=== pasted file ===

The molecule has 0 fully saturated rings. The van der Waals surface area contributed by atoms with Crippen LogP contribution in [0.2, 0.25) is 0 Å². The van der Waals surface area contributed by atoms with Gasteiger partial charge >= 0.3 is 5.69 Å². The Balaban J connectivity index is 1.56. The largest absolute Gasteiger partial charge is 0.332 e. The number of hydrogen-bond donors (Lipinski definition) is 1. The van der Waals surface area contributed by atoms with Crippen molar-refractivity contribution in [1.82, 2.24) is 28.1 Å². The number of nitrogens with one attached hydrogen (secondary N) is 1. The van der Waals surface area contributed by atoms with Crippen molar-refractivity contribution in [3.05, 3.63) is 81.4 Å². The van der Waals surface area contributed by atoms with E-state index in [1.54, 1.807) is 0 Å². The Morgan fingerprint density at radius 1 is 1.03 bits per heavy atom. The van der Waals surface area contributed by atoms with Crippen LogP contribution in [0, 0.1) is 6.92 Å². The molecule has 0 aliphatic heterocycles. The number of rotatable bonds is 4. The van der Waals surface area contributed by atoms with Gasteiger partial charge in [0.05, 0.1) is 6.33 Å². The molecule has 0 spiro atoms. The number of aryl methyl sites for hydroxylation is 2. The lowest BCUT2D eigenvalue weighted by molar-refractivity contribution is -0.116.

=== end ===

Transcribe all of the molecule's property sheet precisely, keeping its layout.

The molecule has 0 fully saturated rings. The van der Waals surface area contributed by atoms with Crippen LogP contribution in [0.2, 0.25) is 0 Å². The van der Waals surface area contributed by atoms with Gasteiger partial charge >= 0.3 is 5.69 Å². The Balaban J connectivity index is 1.56. The largest absolute Gasteiger partial charge is 0.332 e. The number of hydrogen-bond donors (Lipinski definition) is 1. The van der Waals surface area contributed by atoms with Crippen molar-refractivity contribution in [1.82, 2.24) is 28.1 Å². The number of nitrogens with one attached hydrogen (secondary N) is 1. The van der Waals surface area contributed by atoms with Crippen molar-refractivity contribution in [3.05, 3.63) is 81.4 Å². The van der Waals surface area contributed by atoms with E-state index in [1.54, 1.807) is 0 Å². The Morgan fingerprint density at radius 1 is 1.03 bits per heavy atom. The van der Waals surface area contributed by atoms with Crippen LogP contribution in [0, 0.1) is 6.92 Å². The molecule has 0 aliphatic heterocycles. The number of rotatable bonds is 4. The van der Waals surface area contributed by atoms with Gasteiger partial charge in [0.05, 0.1) is 6.33 Å². The molecule has 0 spiro atoms. The number of aryl methyl sites for hydroxylation is 2. The lowest BCUT2D eigenvalue weighted by molar-refractivity contribution is -0.116.